Montgomery County Commissioners Court to Host Public Hearing Regarding Proposed Budget Cuts

By: Hannah Brown
| Published 08/12/2019


THE WOODLANDS, TX — In the most recent round of budget discussions, Montgomery County officials pushed forward with a plan to begin reducing funding for area nonprofits.

“For the first time ever, the court held a full-day public comment workshop on our budget, before we even began the budget workshops later in the week,” County Judge Mark Keough said. The public budget workshop was held in an effort to draft the county’s budget with residents’ concerns and priorities in mind.

Many of those concerns revolved around a perceived dearth of law enforcement services, including critical intervention officers who may assist in dire mental health emergencies. Keough stated that, “Per several personnel studies that our sheriff has conducted, we are still behind in the number of law enforcement positions we have based off our population size.” The county, he said, hopes to put a major dent in the law enforcement deficit by diverting funds away from community organizations without increasing the tax rate. In fact, Keough estimated the average homeowner in the county should see a $42.00 reduction in property taxes paid in the 2020 fiscal year, for overall savings of $9.8 million.

But not everyone is enthusiastic about the budget’s proposed trajectory. Meals on Wheels, along with the Crisis Assistance Center, Montgomery County Women’s Center, and Montgomery County Youth Services, is among the community nonprofits which may affected by county funding changes, and the organization may see a total loss of funding from the county as early as March 2020. Summer Day, the Executive Director for Meals on Wheels of Montgomery County, said the services her organization provides go beyond handing out meals to local seniors. As the proportion of elderly persons in Montgomery County continues to swell, she sees the program as a way to save costs elsewhere.

“We can feed a senior for a year for less than the cost of a one-day stay in the hospital,” Day said, and “more than 50% of seniors admitted to the emergency room are malnourished.”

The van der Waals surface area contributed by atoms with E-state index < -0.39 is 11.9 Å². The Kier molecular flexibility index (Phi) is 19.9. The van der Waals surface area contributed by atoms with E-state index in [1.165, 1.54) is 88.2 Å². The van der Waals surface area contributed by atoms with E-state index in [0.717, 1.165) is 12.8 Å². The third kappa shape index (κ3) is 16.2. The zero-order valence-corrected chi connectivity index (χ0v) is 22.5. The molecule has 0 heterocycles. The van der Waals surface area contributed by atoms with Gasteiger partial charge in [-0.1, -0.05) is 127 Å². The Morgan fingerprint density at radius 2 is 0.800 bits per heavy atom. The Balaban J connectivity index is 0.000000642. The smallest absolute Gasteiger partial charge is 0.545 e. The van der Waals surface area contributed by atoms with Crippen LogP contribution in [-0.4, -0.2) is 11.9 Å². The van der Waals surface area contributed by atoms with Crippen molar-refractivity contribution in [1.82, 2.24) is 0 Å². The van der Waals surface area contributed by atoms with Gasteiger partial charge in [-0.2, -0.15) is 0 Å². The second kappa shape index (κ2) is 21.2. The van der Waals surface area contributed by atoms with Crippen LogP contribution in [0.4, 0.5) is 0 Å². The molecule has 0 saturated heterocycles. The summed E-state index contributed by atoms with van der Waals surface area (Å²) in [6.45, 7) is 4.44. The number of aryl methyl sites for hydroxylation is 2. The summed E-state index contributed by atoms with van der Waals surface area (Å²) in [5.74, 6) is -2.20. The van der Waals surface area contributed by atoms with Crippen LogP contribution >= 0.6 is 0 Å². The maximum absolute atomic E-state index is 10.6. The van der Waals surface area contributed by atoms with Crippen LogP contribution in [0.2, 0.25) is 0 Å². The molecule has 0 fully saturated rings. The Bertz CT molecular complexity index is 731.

Then there’s the question of what organizations do with funding administered by the county. Judge Keough revealed that, in recent months, he, along with the District Attorney’s Office and the County Attorney’s Office, “have worked to end some abuses within a non-profit that was receiving over $130,000 dollars per year in Montgomery County tax payers’ money.” On this point, Summer Day contends that because of the large volunteer infrastructure Meals on Wheels has amassed, it provides the community with services at a much lower cost than the county could. “We serve the entire 1,000 square miles of county with less than a 10 percent overhead rate,” said Day.

Ultimately, disagreement over the budget boils down to differing views on the role of local government. “I think that we all want to see our tax dollars used for the greater good and at the same time, not being flushed into superficial projects or programs that do not have long-term benefits. I know there are many needs in our county and the court has the responsibility to allocate resources based on the importance and urgency of those needs,” Day continued. “Our mission and purpose is to take care of those that once took care of us.” Keough, echoing the sentiments of many present at the budget workshop, thinks “taxpayer dollars should not be used to fund nonprofit organizations in the form of blanket donations. The public has every right to fund them with [private] donations, but utilizing taxation as a way to fund them is not the proper role for government.” During our discussion, he offered that the county, recognizing that organizations like Meals on Wheels provide a valuable community service, could instead employ a fee-for-service model, rather than providing blanket funds to nonprofits.

The Montgomery County Commissioners Court will hold a public hearing regarding the proposed budget for fiscal year 2020 on August 13 and will vote to adopt the budget and tax rate on September 4. The August 13 hearing will begin at 9:00 a.m. in Conroe.

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